Issued on the fledgling Northern Contemporary label the music of “Pale Blue Dot” was documented at a live performance at Jazz at the Lescar in Sheffield in July 2018. The live recording was made by Anton Hunter and the finished album was subsequently mixed and mastered, with a musician’s ear, by Alex Bonney.
On a personal note it was particularly pleasing to read the album liner notes, written by my good friend Jez Matthews, the enterprising and tireless promoter of Jazz at the Lescar. A pianist himself Jez is a great champion of the music and the programme at the Lescar is always exciting, imaginative and richly varied, with the focus very much on emerging talent and original music.
“Pale Blue Dot” fits this adventurous ethos perfectly.
Turning now to the performance which commences with the near ten and a half minute opening movement “Everyone You Love”. Tenor sax and strings sail serenely above Hunter’s gently rolling drum pulses and there’s a real sense of floating in space as the strings alone take on the melody. Subsequently the music becomes more loosely structured, “altogether more urgent and questioning”, as Matthews’ liner notes put it. The music now sounds more obviously improvised with the instruments engaged in a six way musical conversation, albeit considered musical discourse rather than an improvised free for all. The strings deploy both arco and pizzicato techniques but ultimately Hanslip’s tenor eventually emerges as the dominant voice, subtly badgering and probing as Hunter’s drums chatter and rumble around him. The strings maintain their presence throughout these exchanges, thoroughly at home in this improvised environment and superbly integrated into the sound of the group as a whole. Cellist Bardon is also a highly accomplished jazz and improv double bassist while Bass operates in both the classical and jazz/improv worlds. Violist Vulliamy is even more versatile having worked right across the musical spectrum from classical to jazz to folk to rock.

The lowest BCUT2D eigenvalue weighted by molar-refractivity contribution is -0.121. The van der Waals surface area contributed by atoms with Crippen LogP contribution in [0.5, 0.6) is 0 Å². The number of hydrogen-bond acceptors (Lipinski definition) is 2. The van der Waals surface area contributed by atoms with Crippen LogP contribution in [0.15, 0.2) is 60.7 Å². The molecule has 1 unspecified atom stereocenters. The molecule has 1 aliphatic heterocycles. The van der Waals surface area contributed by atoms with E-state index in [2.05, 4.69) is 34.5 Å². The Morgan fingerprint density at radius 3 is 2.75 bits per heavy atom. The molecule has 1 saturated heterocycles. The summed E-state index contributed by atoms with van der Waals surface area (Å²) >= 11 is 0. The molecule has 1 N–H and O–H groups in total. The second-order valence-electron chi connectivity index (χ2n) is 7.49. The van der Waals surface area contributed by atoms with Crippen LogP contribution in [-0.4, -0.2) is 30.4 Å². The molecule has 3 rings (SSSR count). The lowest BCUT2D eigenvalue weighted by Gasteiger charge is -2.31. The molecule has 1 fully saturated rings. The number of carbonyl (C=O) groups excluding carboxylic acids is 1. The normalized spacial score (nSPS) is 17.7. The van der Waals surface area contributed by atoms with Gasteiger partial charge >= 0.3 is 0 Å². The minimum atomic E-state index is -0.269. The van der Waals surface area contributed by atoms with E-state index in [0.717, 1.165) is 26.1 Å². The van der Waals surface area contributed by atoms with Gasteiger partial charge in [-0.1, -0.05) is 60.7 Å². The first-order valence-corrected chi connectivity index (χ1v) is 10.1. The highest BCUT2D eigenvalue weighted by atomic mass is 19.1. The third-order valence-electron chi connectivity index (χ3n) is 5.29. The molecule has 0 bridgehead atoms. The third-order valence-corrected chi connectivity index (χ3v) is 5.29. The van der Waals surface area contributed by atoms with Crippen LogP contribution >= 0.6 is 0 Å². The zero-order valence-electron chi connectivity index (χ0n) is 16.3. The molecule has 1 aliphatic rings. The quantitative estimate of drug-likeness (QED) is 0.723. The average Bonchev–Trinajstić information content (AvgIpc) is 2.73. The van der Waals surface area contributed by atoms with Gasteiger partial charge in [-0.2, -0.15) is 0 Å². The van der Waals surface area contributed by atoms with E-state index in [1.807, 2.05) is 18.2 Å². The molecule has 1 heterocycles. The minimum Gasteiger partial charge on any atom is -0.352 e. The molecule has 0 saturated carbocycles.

Eventually the music subsides to leave only the sound of Hunter’s drums, with the leader in colourist mode, underscored only by an almost imperceptible string drone, giving the impression of the Voyager probe disappearing into deep space. Eventually Hunter gradually increases the volume once more to instigate a reprise of the opening theme, again featuring the sounds of strings and tenor sax.
It’s the leader drums that introduce the thirteen minute second movement, “Endless Cruelties”, combining with Bennett’s bass to create a rolling groove that forms the basis for Hanslip’s tenor sax explorations, initially sharp and incisive, but later more gentle and ruminative as bass and drums drop out to leave the sounds of slightly plaintive sounding tenor sax and strings. The return of the rhythm section then prompts a more assertive passage of soloing from Hanslip as the ensemble switches into classic saxophone trio mode with Hunter’s rolling, polyrhythmic flow driving the music. Eventually the music subsides once more, the energy dissipating with the advent of a second, soothing tenor with strings passage. This then provides the link into a more spiky, freely improvised section featuring the percolating sounds of pizzicato strings and the rustle of drums and percussion. A brief theme restatement featuring the entire sextet then provides resolution and a sense of completeness.